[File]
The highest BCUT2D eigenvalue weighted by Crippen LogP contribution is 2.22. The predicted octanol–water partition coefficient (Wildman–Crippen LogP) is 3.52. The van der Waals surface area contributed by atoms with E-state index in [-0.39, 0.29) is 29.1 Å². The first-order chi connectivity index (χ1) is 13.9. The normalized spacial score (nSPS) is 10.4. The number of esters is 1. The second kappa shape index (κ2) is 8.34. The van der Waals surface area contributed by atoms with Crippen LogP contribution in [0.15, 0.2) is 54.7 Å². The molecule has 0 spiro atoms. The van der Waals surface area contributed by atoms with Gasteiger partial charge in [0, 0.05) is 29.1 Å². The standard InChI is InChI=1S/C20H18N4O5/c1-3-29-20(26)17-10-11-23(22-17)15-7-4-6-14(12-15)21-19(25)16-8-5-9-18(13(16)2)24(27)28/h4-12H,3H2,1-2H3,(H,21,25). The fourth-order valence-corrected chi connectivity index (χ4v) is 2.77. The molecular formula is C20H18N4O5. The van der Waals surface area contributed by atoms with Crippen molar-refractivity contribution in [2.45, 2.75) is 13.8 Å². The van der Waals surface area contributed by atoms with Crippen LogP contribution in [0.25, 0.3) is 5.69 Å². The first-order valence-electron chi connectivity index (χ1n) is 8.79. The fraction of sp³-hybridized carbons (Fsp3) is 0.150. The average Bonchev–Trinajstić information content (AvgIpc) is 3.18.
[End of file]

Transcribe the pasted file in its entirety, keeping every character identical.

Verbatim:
The highest BCUT2D eigenvalue weighted by Crippen LogP contribution is 2.22. The predicted octanol–water partition coefficient (Wildman–Crippen LogP) is 3.52. The van der Waals surface area contributed by atoms with E-state index in [-0.39, 0.29) is 29.1 Å². The first-order chi connectivity index (χ1) is 13.9. The normalized spacial score (nSPS) is 10.4. The number of esters is 1. The second kappa shape index (κ2) is 8.34. The van der Waals surface area contributed by atoms with Crippen LogP contribution in [0.15, 0.2) is 54.7 Å². The molecule has 0 spiro atoms. The van der Waals surface area contributed by atoms with Gasteiger partial charge in [0, 0.05) is 29.1 Å². The standard InChI is InChI=1S/C20H18N4O5/c1-3-29-20(26)17-10-11-23(22-17)15-7-4-6-14(12-15)21-19(25)16-8-5-9-18(13(16)2)24(27)28/h4-12H,3H2,1-2H3,(H,21,25). The fourth-order valence-corrected chi connectivity index (χ4v) is 2.77. The molecular formula is C20H18N4O5. The van der Waals surface area contributed by atoms with Crippen molar-refractivity contribution in [2.45, 2.75) is 13.8 Å². The van der Waals surface area contributed by atoms with Crippen LogP contribution in [0.25, 0.3) is 5.69 Å². The first-order valence-electron chi connectivity index (χ1n) is 8.79. The fraction of sp³-hybridized carbons (Fsp3) is 0.150. The average Bonchev–Trinajstić information content (AvgIpc) is 3.18.